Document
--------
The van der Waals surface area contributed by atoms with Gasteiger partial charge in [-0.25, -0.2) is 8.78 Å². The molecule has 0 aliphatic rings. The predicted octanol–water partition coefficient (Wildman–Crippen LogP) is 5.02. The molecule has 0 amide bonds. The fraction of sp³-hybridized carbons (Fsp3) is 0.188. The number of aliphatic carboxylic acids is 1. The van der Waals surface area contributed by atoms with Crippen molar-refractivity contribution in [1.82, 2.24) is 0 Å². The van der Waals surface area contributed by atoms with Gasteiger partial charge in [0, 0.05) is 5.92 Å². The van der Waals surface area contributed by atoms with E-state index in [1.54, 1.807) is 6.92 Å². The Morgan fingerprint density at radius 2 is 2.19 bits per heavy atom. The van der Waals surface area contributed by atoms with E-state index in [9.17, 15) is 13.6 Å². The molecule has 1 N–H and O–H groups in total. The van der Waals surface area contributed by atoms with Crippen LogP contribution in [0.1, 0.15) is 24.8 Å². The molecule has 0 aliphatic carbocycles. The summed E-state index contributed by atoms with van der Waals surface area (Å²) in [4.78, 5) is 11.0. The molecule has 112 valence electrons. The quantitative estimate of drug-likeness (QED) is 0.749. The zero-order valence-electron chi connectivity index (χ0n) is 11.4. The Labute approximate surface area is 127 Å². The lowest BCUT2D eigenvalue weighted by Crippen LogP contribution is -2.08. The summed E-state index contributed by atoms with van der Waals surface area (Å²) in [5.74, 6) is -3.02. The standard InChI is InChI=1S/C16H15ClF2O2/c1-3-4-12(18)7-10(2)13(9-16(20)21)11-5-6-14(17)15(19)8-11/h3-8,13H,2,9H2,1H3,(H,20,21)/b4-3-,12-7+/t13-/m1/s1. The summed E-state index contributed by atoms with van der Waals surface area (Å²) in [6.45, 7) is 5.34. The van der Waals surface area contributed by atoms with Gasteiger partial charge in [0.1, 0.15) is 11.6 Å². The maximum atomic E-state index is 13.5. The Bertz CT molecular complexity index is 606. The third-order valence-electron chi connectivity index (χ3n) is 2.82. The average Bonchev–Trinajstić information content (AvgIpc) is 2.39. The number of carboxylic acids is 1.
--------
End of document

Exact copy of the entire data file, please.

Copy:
The van der Waals surface area contributed by atoms with Gasteiger partial charge in [-0.25, -0.2) is 8.78 Å². The molecule has 0 aliphatic rings. The predicted octanol–water partition coefficient (Wildman–Crippen LogP) is 5.02. The molecule has 0 amide bonds. The fraction of sp³-hybridized carbons (Fsp3) is 0.188. The number of aliphatic carboxylic acids is 1. The van der Waals surface area contributed by atoms with Crippen molar-refractivity contribution in [1.82, 2.24) is 0 Å². The van der Waals surface area contributed by atoms with Gasteiger partial charge in [0, 0.05) is 5.92 Å². The van der Waals surface area contributed by atoms with E-state index in [1.54, 1.807) is 6.92 Å². The Morgan fingerprint density at radius 2 is 2.19 bits per heavy atom. The van der Waals surface area contributed by atoms with E-state index in [9.17, 15) is 13.6 Å². The molecule has 1 N–H and O–H groups in total. The van der Waals surface area contributed by atoms with Crippen LogP contribution in [0.1, 0.15) is 24.8 Å². The molecule has 0 aliphatic carbocycles. The summed E-state index contributed by atoms with van der Waals surface area (Å²) in [4.78, 5) is 11.0. The molecule has 112 valence electrons. The quantitative estimate of drug-likeness (QED) is 0.749. The zero-order valence-electron chi connectivity index (χ0n) is 11.4. The Labute approximate surface area is 127 Å². The lowest BCUT2D eigenvalue weighted by Crippen LogP contribution is -2.08. The summed E-state index contributed by atoms with van der Waals surface area (Å²) in [5.74, 6) is -3.02. The standard InChI is InChI=1S/C16H15ClF2O2/c1-3-4-12(18)7-10(2)13(9-16(20)21)11-5-6-14(17)15(19)8-11/h3-8,13H,2,9H2,1H3,(H,20,21)/b4-3-,12-7+/t13-/m1/s1. The summed E-state index contributed by atoms with van der Waals surface area (Å²) in [6.45, 7) is 5.34. The van der Waals surface area contributed by atoms with Gasteiger partial charge in [0.1, 0.15) is 11.6 Å². The maximum atomic E-state index is 13.5. The Bertz CT molecular complexity index is 606. The third-order valence-electron chi connectivity index (χ3n) is 2.82. The average Bonchev–Trinajstić information content (AvgIpc) is 2.39. The number of carboxylic acids is 1.